900 Park Avenue

Unlike virtually all the neighboring residential buildings along this section of Park Avenue that have built out at ground level to their respective front lot lines and then set back, ziggurat-style, at upper floors, this tower is set back at ground level and thus able to introduce a plaza whose typology is more commonly found in front of residential towers elsewhere. At the northwest corner of Park Avenue and East 79th Street, the plaza follows the semicircular drop-off driveway model, but with a slight twist. In the half-circle area normally reserved for the ornamental fountain are artworks that render the space imageable to the public. The current sculpture, entitled Cat (1984), by Fernando Botero, is a bronze of a well-fed, polar-bear-sized cat with great whiskers. A previous sculpture, by Francisco Zunica, was a bronze of three grand women majestically strutting in different directions. Well-manicured shrubs and trees still surround the sculpture.

The space remaining around the driveway is currently filled with small trees and shrubs, but has displayed colorful flowers in the past. On Park Avenue, the plaza space is a small sunken corridor, separated from the sidewalk by a wall adorned with a small fence, heading north into the southern wall of the next building on Park Avenue. On East 80th Street west of Park Avenue is another tiny area of plaza.


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6 User Submissions

  1. submitted by: Miriam

    I visited this space recently and found it unclear which space I could occupy – there was a sign stating “private property crossing and use subject to consent of owner” at the very border between the sidewalk and the driveway…and the only way to access the strip to the side of the building (unless you scale down the wall) is to pass through the driveway…you can see an image of the sign embedded in the driveway here http://www.flickr.com/photos/mirosim/8571152744/in/set-72157633033281688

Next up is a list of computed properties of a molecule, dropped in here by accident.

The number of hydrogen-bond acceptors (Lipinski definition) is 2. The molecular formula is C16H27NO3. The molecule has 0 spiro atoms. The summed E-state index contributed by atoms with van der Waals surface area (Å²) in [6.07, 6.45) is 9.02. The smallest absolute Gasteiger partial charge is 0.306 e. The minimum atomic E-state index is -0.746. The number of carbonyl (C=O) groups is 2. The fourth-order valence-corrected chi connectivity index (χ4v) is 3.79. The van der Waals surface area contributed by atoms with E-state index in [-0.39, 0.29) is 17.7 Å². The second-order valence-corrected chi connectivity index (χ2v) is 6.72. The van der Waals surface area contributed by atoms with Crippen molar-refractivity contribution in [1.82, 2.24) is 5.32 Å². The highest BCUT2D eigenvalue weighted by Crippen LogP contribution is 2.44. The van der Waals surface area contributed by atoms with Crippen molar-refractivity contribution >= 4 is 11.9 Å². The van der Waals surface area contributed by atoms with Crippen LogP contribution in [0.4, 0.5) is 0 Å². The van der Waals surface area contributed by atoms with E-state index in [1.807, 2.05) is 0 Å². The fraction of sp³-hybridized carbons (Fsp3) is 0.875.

2. submitted by: Sam

    Located on the northwest corner of 79th and Park, the POPS outside of 900 Park Avenue is perhaps the least inviting and most restrictive in the city. The aforementioned profile does a thorough job explaining the physical appearance of the space, but to recap, the POPS is primarily used by a semicircular driveway. There is a sculpture of a Cat in the center of the driveway, and the remaining space is a sunken corridor located between Park Avenue and the eastern facade of the tower.

    There are no benches, or any indication that the space is a suppose to be available to the public. Moreover, the doormen take pleasure in asking “trespassers” to leave. In fact, when confronted with evidence that their plaza was to be enjoyed by the public, the doorman threatened to call the police department. Either the City has given up trying to enforce the public aspect of this POPS, or they never tried at all. The City should enforce the POPS rules, or stop providing developers with such an incentive.

  3. submitted by: Sam

    View of semicircular driveway. Facing west-northwest

  4. submitted by: Sam

    View of semicircular driveway facing east towards Park Avenue.

  5. submitted by: Sam

    Sunken “plaza” between building and Park Ave